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Fri Mar 16, 7:41 am

China Explosion

A series of explosions shattered the pre-dawn atmosphere around a Chinese industrial city, about 150 miles southwest of Beijing. The Xinhua news agency reports more than a dozen people were killed when the blasts ripped through four residential blocks. The most powerful blast destroyed a five-story building. There was no word on what caused the explosions. Officials said two other blasts occurred near state-owned cotton mills and a fourth was near a university.

-- Rachel Gibson (, March 16, 2001



Friday, March 16, 2001

Massive blasts hit China

By MARTIN FACKLER-- The Associated Press

BEIJING (AP) -- Three explosions within an hour ripped through separate workers' dormitories in a northern Chinese city Friday, killing at least 18 people and reducing one building to rubble, state media and fire officials said.

The blasts struck dormitories for two cotton mills and a railroad company in the city of Shijiazhuang, said the city's fire official, who gave only his surname, Liu. The three five-story dormitories were several miles apart.

Liu said the deaths and injuries were still being counted, and that 40 people had been rescued from the wreckage. But the official Xinhua News Agency said 18 people had been killed. Shijiazhuang, an industrial center and the capital of Hebei province, is about 170 miles southwest of Beijing.

The first -- and most damaging -- blast nearly flattened a dormitory that housed 48 families at the No. 3 Cotton Mill. Firefighters received a call about the fire at 4:16 a.m. local time, Liu said.

"The building was almost completely collapsed," he said.

People were still trapped in the rubble Friday evening and rescue efforts were underway, firefighters said.

A city official who would only give his surname, Hou, said the death toll from the blast was rising but wouldn't give an exact figure.

About 15 minutes later, a second explosion struck a dormitory housing 15 families at the nearby No. 1 Cotton Mill, according to Liu.

Another explosion about 40 minutes later hit the third dormitory, where 15 families lived at a city-run railroad company, Liu said.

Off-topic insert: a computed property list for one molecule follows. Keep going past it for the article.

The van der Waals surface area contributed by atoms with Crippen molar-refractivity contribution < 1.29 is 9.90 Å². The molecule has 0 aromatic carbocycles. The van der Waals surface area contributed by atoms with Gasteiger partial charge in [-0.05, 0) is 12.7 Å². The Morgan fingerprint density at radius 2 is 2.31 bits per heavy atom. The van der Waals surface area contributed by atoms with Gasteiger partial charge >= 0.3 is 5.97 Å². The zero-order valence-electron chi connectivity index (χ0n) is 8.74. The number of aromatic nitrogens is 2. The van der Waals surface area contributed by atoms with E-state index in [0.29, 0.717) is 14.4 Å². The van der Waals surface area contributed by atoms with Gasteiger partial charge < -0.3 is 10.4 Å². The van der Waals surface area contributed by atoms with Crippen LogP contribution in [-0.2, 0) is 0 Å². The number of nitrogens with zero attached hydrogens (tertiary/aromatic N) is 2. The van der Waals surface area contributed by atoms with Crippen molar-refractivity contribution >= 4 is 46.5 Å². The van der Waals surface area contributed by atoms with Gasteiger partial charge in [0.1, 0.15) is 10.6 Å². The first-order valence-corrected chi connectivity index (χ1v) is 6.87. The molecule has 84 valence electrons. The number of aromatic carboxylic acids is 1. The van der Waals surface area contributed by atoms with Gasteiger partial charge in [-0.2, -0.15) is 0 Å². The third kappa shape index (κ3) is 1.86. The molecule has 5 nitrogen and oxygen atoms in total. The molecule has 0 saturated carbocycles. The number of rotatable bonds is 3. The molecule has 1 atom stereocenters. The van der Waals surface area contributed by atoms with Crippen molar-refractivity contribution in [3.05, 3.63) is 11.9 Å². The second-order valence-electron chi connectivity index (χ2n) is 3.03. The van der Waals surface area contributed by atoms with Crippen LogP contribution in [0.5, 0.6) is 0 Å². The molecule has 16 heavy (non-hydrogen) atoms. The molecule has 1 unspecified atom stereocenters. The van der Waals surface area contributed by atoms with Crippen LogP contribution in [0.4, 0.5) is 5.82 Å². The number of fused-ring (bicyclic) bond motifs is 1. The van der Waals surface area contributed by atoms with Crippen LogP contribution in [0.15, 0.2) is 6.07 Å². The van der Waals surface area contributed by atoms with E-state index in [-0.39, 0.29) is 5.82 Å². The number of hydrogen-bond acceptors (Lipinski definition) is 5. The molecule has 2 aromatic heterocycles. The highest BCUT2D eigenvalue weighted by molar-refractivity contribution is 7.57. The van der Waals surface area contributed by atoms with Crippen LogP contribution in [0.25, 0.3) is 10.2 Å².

The blasts at the No. 1 Cotton Mill and railroad dormitories caused little damage and only light injuries, Hou said.

The cotton mill dormitories were on the same block, across the street from their factories, though not side by side, said Liu. The railway dormitory was 31/2 miles away.

Rescue operations had finished at the No. 1 Cotton Mill, but firefighters were still searching through debris at the other sites late Friday afternoon, Liu said.

The cause of the blasts was under investigation. Explosions, both accidental and deliberate, are common in China. While firearms are strictly controlled, industrial explosives are readily available.

Muslim separatists in western China have carried out bombings and assassinations in a campaign against Chinese rule. Elsewhere in China, bombings have been blamed on disgruntled workers, jilted lovers, blackmailers and others.

The Shijiazhuang blasts came 10 days after an explosion at an elementary school in the southern province of Jiangxi killed at least 42 people, mostly children.

Premier Zhu Rongji blamed the March 6 explosion on a lone madman who he said carried explosives into the school and detonated them. Parents blamed fireworks manufacturing at the school, although Zhu said there was no evidence to support their account.

The blast, coming during the Chinese legislature's annual session, embarrassed Communist Party leaders who have repeatedly called for efforts to tackle China's safety problems.

-- Rachel Gibson (, March 16, 2001.

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